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Take your spouse along

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If participants of MBA or EMBA programmes and their spouses do not transform at the same speed, there is drama written on the wall, says Rafael Altavini, Head of Talent Management and Organisational Development for the Schindler Group. He holds an MBA from IMD.

After experiencing that taking part in Insead's Executive Master in Consulting and Coaching for Change (EMCCC) seemed to create a distance between him and his wife and learning that some of his classmates had similar difficulties, Altavini decided to focus on the issue. He developed a model of the inner theatre of the non-studying life partners, described as a play in five acts. His aim was to “equip all stakeholders with a framework for discussion so that the ride can be as smooth as possible”.

Here are the acts of the drama, as described by Altavini:

In the first act, called the Leap of faith, partners described their reactions to the news that their partner was considering doing the Executive Master in Consulting and Coaching for Change. It represented a step into the unknown, which they took with varying degrees of enthusiasm.

In the second act, Rationalisation via previous experiences, partners responded to the anxiety of the unknown by relating the programme to their own closest experiences .

The third act, Interactions with the transitional space, is when the programme becomes part of the couple’s routine. Aside from travel-related disruptions and extensive study time, the content of the modules began to regularly feature in the couple’s life and conversations.

In the fourth act, Jealousy kicks in, partners mentioned jealousy, with various levels of intensity. To some extent, the affected partners feared losing the relationship and experienced a mix of fear, anger and suspicion, projected towards other participants or even the programme itself.

In the fifth act, Studying partners’ new ‘magic powers’, programme participants started to enthusiastically share or experiment with their new knowledge. This tended to annoy or put off some partners.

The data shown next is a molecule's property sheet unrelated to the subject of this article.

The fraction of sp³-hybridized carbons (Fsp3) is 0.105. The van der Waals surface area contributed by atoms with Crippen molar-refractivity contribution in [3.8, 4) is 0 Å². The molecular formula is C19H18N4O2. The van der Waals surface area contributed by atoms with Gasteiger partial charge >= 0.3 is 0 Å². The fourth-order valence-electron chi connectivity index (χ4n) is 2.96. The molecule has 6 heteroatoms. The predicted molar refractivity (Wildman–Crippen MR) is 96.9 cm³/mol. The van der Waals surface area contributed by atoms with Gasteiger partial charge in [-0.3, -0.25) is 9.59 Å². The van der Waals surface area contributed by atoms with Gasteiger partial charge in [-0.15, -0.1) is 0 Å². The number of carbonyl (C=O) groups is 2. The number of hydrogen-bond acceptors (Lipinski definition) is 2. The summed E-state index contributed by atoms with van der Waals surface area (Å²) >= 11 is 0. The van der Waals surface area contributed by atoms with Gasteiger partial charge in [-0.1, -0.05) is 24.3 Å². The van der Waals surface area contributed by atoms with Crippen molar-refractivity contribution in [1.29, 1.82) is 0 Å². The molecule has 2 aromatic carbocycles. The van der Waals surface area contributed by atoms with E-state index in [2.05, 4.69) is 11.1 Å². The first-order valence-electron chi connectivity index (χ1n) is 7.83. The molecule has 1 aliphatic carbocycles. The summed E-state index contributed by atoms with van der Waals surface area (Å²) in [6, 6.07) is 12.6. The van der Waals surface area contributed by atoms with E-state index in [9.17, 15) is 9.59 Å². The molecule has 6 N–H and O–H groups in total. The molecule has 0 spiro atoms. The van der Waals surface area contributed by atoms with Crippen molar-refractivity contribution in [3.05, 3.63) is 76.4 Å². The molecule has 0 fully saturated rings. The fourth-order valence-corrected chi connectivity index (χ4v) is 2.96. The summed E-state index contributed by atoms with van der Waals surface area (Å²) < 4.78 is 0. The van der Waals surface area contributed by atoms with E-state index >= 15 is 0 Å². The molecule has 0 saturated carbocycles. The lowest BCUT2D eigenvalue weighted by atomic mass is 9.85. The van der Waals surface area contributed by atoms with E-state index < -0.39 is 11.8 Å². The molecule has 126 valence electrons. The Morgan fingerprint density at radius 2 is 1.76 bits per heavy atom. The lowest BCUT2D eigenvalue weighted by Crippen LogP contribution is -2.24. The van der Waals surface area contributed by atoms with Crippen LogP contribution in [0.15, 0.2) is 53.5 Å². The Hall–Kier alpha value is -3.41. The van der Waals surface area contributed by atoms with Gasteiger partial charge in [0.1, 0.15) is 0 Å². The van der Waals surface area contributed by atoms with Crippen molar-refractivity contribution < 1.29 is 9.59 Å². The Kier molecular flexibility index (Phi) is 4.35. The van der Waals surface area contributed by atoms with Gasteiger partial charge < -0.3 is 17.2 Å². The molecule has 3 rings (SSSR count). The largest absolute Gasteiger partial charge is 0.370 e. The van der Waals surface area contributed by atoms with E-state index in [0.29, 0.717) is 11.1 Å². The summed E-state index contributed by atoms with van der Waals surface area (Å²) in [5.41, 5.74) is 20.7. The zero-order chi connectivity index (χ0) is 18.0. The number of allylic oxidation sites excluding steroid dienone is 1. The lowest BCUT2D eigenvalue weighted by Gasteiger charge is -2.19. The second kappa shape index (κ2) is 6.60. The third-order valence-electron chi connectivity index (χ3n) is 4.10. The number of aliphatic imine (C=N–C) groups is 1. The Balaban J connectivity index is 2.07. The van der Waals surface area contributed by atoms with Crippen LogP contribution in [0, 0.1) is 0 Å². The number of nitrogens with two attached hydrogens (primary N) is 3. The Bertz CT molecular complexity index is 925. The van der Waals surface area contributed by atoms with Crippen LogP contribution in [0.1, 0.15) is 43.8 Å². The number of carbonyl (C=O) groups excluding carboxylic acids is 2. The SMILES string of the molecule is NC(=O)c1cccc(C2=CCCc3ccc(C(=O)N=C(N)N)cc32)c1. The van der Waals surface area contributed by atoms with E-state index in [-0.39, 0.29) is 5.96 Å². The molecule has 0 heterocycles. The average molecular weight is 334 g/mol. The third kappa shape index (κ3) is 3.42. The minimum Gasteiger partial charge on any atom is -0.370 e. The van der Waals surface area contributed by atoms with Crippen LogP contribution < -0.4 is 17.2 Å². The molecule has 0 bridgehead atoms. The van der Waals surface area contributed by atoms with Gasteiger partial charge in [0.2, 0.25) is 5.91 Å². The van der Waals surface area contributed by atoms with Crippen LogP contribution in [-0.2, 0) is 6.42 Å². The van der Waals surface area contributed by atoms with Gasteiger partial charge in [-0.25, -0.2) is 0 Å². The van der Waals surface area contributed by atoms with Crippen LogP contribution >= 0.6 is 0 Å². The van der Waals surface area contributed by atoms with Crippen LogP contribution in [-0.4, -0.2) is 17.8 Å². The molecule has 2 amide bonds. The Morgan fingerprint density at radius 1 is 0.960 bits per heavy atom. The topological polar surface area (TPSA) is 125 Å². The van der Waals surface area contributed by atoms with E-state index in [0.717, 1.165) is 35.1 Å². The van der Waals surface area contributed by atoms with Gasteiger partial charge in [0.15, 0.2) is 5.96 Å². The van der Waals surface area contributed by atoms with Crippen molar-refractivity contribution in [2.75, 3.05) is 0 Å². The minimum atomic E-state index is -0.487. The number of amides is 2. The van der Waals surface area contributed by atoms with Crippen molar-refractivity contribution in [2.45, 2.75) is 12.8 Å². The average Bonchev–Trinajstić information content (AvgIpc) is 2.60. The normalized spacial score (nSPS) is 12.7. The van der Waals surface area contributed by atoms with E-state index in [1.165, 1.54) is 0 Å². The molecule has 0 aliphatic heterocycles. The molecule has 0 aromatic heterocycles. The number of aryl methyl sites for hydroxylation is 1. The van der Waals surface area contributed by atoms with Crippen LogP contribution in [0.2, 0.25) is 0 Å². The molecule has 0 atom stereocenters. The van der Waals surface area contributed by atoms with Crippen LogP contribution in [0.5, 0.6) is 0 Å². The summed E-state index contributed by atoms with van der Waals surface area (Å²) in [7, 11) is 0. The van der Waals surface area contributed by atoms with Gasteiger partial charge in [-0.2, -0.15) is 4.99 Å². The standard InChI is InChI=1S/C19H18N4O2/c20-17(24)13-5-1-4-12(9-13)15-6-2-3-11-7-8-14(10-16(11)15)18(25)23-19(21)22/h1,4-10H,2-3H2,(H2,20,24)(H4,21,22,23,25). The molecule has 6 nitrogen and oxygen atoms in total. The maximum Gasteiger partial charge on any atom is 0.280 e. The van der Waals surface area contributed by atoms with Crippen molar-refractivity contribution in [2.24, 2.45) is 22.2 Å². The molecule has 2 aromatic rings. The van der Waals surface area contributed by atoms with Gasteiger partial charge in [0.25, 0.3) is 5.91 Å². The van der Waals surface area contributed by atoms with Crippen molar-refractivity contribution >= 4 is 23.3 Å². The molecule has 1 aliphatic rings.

Most partners experienced the programme with either neutrality, engagement or exclusion. Neutral partners didn’t think too much about the programme. Provided the matters of logistics and financing were under control, they were happy to follow their studying spouse at a distance. Engaged partners became deeply involved with the programme. Excluded partners either lacked the tools and skills to engage, or were denied access by their studying spouse. Over time they grew distressed or resentful.

In Altavini's dataset, 40 per cent of partners mostly or completely felt engaged, the remaining partners were equally split between neutrality and exclusion.

Participants should recognise that they need to address issues. “After all, transformational programmes are largely about self-leadership,” writes Altavini. Participants need to seek techniques to properly engage their partners and debrief them about the programme and the transformation they’re undergoing.

Life partners also have a responsibility to speak up if something is not right. “Couples should engage in honest, non-judgmental and continuous communication during the programme, starting at the application process phase”, suggests Altavini.

Business schools should ensure their students are aware of the importance of sharing their learning journey with their life partners. Before entry into the programme, they could provide relevant information or even run assessments involving the participants and their partners.

Read more on www.knowledge.insead.edu

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